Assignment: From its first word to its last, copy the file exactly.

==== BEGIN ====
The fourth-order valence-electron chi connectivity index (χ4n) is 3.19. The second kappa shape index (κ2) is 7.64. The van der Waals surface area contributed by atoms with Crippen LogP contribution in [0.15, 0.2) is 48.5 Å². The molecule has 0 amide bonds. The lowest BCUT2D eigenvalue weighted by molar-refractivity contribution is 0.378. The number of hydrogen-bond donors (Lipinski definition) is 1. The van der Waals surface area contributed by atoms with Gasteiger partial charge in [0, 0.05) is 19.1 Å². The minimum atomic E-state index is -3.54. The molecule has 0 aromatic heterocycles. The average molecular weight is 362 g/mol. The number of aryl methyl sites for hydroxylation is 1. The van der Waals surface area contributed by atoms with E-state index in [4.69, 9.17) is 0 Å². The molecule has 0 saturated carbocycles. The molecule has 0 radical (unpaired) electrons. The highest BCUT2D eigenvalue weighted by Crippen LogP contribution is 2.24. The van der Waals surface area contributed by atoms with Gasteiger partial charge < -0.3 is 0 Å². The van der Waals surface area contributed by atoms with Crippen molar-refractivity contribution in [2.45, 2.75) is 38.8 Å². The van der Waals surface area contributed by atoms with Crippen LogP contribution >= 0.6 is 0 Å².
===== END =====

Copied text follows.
The fourth-order valence-electron chi connectivity index (χ4n) is 3.19. The second kappa shape index (κ2) is 7.64. The van der Waals surface area contributed by atoms with Crippen LogP contribution in [0.15, 0.2) is 48.5 Å². The molecule has 0 amide bonds. The lowest BCUT2D eigenvalue weighted by molar-refractivity contribution is 0.378. The number of hydrogen-bond donors (Lipinski definition) is 1. The van der Waals surface area contributed by atoms with Gasteiger partial charge in [0, 0.05) is 19.1 Å². The minimum atomic E-state index is -3.54. The molecule has 0 aromatic heterocycles. The average molecular weight is 362 g/mol. The number of aryl methyl sites for hydroxylation is 1. The van der Waals surface area contributed by atoms with E-state index in [4.69, 9.17) is 0 Å². The molecule has 0 saturated carbocycles. The molecule has 0 radical (unpaired) electrons. The highest BCUT2D eigenvalue weighted by Crippen LogP contribution is 2.24. The van der Waals surface area contributed by atoms with Gasteiger partial charge < -0.3 is 0 Å². The van der Waals surface area contributed by atoms with Crippen molar-refractivity contribution in [2.45, 2.75) is 38.8 Å². The van der Waals surface area contributed by atoms with Crippen LogP contribution >= 0.6 is 0 Å².